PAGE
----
ARES- the Amateur Radio Emergency Service - is organized and administered by the ARRL (American Radio Relay League). ARES is a nationally recognized volunteer emergency communications organization, but functions primarily on the local level.. On June 21, 2003, Michael D. Brown, Under Secretary of Homeland Security for Emergency Preparedness and Response, announced the official affiliation between the American Radio Relay League (ARRL) and Citizen Corps. ARRL is also a member of National Voluntary Organizations Active in Disaster (NVOAD).
SKYWARN is a program of the National Weather Service. The most important tool for observing thunderstorms is the trained eye of the storm spotter. By providing observations, SKYWARN storm spotters assist the National Weather Service in their warning decisions and enable the National Weather Service to fulfill its mission of protecting life and property. You do not have to be a ham radio operator to be a SKYWARN spotter, but you do have to be trained by the National Weather Service. LCECG periodically schedules SKYWARN storm spotter training classes.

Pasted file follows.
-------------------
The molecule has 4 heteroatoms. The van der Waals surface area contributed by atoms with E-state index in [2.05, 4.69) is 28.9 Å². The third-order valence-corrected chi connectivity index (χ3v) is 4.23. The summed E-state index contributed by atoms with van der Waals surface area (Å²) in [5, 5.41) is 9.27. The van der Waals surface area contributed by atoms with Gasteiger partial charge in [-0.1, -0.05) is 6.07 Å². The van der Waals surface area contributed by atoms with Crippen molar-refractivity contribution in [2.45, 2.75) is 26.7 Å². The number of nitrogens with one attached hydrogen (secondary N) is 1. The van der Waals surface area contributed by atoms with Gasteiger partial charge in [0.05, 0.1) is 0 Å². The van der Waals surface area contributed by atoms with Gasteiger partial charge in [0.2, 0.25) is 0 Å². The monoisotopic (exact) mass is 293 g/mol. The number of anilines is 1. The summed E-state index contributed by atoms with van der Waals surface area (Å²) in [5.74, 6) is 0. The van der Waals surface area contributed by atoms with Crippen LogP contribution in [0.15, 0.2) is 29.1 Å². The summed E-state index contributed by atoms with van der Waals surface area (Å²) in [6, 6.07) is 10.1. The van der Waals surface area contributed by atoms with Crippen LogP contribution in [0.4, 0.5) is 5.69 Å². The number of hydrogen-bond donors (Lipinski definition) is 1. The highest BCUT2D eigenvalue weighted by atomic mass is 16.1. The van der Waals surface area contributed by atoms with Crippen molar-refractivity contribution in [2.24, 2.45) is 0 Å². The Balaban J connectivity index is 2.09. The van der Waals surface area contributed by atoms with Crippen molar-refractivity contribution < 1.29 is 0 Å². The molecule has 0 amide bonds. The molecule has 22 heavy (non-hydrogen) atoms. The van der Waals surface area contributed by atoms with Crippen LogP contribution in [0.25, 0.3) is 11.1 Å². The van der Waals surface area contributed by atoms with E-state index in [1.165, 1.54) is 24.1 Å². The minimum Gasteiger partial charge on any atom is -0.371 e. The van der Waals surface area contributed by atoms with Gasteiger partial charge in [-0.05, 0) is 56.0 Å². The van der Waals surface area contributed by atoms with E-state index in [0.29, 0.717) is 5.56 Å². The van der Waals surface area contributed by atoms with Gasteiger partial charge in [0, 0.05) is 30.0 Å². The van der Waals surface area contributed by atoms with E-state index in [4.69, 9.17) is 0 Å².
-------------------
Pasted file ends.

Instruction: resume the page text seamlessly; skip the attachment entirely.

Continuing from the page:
"When All Else Fails - Amateur Radio" is not just a slogan.
Many times, when commercial and
government systems fail or are
.. From section 188.8.131.52 of Mitigation Assessment Team Report, Hurricane Katrina in the Gulf Coast, FEMA 549 / July 2006:
"The EOC [Emergency Operations Center] lost normal communications during the storm. However, ham radio operators were in the EOC during the storm and their communications equipment remained operational." ..."Three prudent practices were observed at this building:"[including]"pre-positioning the ham radio operators and their equipment so that a backup was readily available when the primary communications failed."
...From FEMA report Extraordinary Measures By Ordinary People In The Face Of A Disaster, January 26, 2001, Release Number: 1354-37
"When all the phone service, cell phone and radio networks were not working, amateur radio operators came to the rescue providing emergency communications," said Jerry Roberts, county coordinator for Sebastian County. "They assisted in restoring communication to the county sheriff and the emergency medical services. Radio-operators even rode with sheriff's deputies to provide radio communications."
"All communications in Garland County,